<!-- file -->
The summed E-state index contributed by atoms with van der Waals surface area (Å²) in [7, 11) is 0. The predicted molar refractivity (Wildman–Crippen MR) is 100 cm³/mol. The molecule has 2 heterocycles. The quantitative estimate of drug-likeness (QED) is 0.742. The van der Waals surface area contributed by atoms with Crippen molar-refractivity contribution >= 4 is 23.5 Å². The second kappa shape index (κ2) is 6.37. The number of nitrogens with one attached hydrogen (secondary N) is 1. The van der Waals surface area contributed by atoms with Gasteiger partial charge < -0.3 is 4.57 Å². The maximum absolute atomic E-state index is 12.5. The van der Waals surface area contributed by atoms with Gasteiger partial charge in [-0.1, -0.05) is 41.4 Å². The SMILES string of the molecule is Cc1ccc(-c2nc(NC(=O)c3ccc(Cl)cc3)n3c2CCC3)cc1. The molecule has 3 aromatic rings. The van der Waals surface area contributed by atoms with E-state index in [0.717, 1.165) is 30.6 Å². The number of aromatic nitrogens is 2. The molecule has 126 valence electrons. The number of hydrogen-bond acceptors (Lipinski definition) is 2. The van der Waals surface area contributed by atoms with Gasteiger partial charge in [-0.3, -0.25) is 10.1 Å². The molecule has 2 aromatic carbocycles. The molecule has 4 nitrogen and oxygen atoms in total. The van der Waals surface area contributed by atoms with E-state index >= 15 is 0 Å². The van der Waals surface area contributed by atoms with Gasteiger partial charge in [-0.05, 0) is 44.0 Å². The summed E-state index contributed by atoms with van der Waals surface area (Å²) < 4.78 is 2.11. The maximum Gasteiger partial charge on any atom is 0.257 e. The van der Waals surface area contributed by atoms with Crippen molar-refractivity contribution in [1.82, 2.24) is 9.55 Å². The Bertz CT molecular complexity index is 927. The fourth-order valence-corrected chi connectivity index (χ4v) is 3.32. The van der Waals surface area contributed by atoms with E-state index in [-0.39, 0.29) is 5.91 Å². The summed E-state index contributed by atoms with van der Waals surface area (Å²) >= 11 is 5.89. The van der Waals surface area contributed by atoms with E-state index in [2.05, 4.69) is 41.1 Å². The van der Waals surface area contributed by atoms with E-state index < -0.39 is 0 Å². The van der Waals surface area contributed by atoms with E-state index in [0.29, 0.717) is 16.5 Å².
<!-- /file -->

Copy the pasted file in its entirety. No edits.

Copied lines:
The summed E-state index contributed by atoms with van der Waals surface area (Å²) in [7, 11) is 0. The predicted molar refractivity (Wildman–Crippen MR) is 100 cm³/mol. The molecule has 2 heterocycles. The quantitative estimate of drug-likeness (QED) is 0.742. The van der Waals surface area contributed by atoms with Crippen molar-refractivity contribution >= 4 is 23.5 Å². The second kappa shape index (κ2) is 6.37. The number of nitrogens with one attached hydrogen (secondary N) is 1. The van der Waals surface area contributed by atoms with Gasteiger partial charge < -0.3 is 4.57 Å². The maximum absolute atomic E-state index is 12.5. The van der Waals surface area contributed by atoms with Gasteiger partial charge in [-0.1, -0.05) is 41.4 Å². The SMILES string of the molecule is Cc1ccc(-c2nc(NC(=O)c3ccc(Cl)cc3)n3c2CCC3)cc1. The molecule has 3 aromatic rings. The van der Waals surface area contributed by atoms with E-state index in [0.717, 1.165) is 30.6 Å². The number of aromatic nitrogens is 2. The molecule has 126 valence electrons. The number of hydrogen-bond acceptors (Lipinski definition) is 2. The van der Waals surface area contributed by atoms with Gasteiger partial charge in [-0.3, -0.25) is 10.1 Å². The molecule has 2 aromatic carbocycles. The molecule has 4 nitrogen and oxygen atoms in total. The van der Waals surface area contributed by atoms with E-state index >= 15 is 0 Å². The van der Waals surface area contributed by atoms with Gasteiger partial charge in [-0.05, 0) is 44.0 Å². The summed E-state index contributed by atoms with van der Waals surface area (Å²) < 4.78 is 2.11. The maximum Gasteiger partial charge on any atom is 0.257 e. The van der Waals surface area contributed by atoms with Crippen molar-refractivity contribution in [1.82, 2.24) is 9.55 Å². The Bertz CT molecular complexity index is 927. The fourth-order valence-corrected chi connectivity index (χ4v) is 3.32. The van der Waals surface area contributed by atoms with E-state index in [-0.39, 0.29) is 5.91 Å². The summed E-state index contributed by atoms with van der Waals surface area (Å²) >= 11 is 5.89. The van der Waals surface area contributed by atoms with E-state index in [2.05, 4.69) is 41.1 Å². The van der Waals surface area contributed by atoms with E-state index < -0.39 is 0 Å². The van der Waals surface area contributed by atoms with E-state index in [0.29, 0.717) is 16.5 Å².